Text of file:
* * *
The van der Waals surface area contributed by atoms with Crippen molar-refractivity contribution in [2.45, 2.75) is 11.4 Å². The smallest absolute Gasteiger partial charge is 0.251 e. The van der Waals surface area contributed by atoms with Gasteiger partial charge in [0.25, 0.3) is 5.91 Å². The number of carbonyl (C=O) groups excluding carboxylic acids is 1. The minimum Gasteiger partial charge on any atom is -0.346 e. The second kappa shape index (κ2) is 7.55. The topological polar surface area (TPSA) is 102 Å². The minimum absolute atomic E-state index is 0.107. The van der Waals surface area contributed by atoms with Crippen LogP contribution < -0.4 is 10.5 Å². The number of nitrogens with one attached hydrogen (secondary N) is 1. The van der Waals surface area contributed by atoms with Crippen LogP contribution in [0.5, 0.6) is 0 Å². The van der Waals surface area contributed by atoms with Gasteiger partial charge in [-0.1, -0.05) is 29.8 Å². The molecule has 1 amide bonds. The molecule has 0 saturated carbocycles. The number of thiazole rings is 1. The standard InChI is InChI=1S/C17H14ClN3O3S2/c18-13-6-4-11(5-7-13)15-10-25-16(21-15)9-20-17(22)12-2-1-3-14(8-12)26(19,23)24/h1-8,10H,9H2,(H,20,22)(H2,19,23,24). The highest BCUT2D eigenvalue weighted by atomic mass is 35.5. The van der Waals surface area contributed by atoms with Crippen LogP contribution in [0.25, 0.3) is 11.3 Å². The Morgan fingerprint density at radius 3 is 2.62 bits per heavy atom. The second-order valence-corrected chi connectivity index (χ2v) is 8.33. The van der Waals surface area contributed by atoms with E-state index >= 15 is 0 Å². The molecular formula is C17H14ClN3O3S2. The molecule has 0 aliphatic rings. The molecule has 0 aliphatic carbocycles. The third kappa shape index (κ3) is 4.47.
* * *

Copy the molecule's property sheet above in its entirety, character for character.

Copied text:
The van der Waals surface area contributed by atoms with Crippen molar-refractivity contribution in [2.45, 2.75) is 11.4 Å². The smallest absolute Gasteiger partial charge is 0.251 e. The van der Waals surface area contributed by atoms with Gasteiger partial charge in [0.25, 0.3) is 5.91 Å². The number of carbonyl (C=O) groups excluding carboxylic acids is 1. The minimum Gasteiger partial charge on any atom is -0.346 e. The second kappa shape index (κ2) is 7.55. The topological polar surface area (TPSA) is 102 Å². The minimum absolute atomic E-state index is 0.107. The van der Waals surface area contributed by atoms with Crippen LogP contribution < -0.4 is 10.5 Å². The number of nitrogens with one attached hydrogen (secondary N) is 1. The van der Waals surface area contributed by atoms with Crippen LogP contribution in [0.5, 0.6) is 0 Å². The van der Waals surface area contributed by atoms with Gasteiger partial charge in [-0.1, -0.05) is 29.8 Å². The molecule has 1 amide bonds. The molecule has 0 saturated carbocycles. The number of thiazole rings is 1. The standard InChI is InChI=1S/C17H14ClN3O3S2/c18-13-6-4-11(5-7-13)15-10-25-16(21-15)9-20-17(22)12-2-1-3-14(8-12)26(19,23)24/h1-8,10H,9H2,(H,20,22)(H2,19,23,24). The highest BCUT2D eigenvalue weighted by atomic mass is 35.5. The van der Waals surface area contributed by atoms with Crippen LogP contribution in [0.25, 0.3) is 11.3 Å². The Morgan fingerprint density at radius 3 is 2.62 bits per heavy atom. The second-order valence-corrected chi connectivity index (χ2v) is 8.33. The van der Waals surface area contributed by atoms with E-state index >= 15 is 0 Å². The molecular formula is C17H14ClN3O3S2. The molecule has 0 aliphatic rings. The molecule has 0 aliphatic carbocycles. The third kappa shape index (κ3) is 4.47.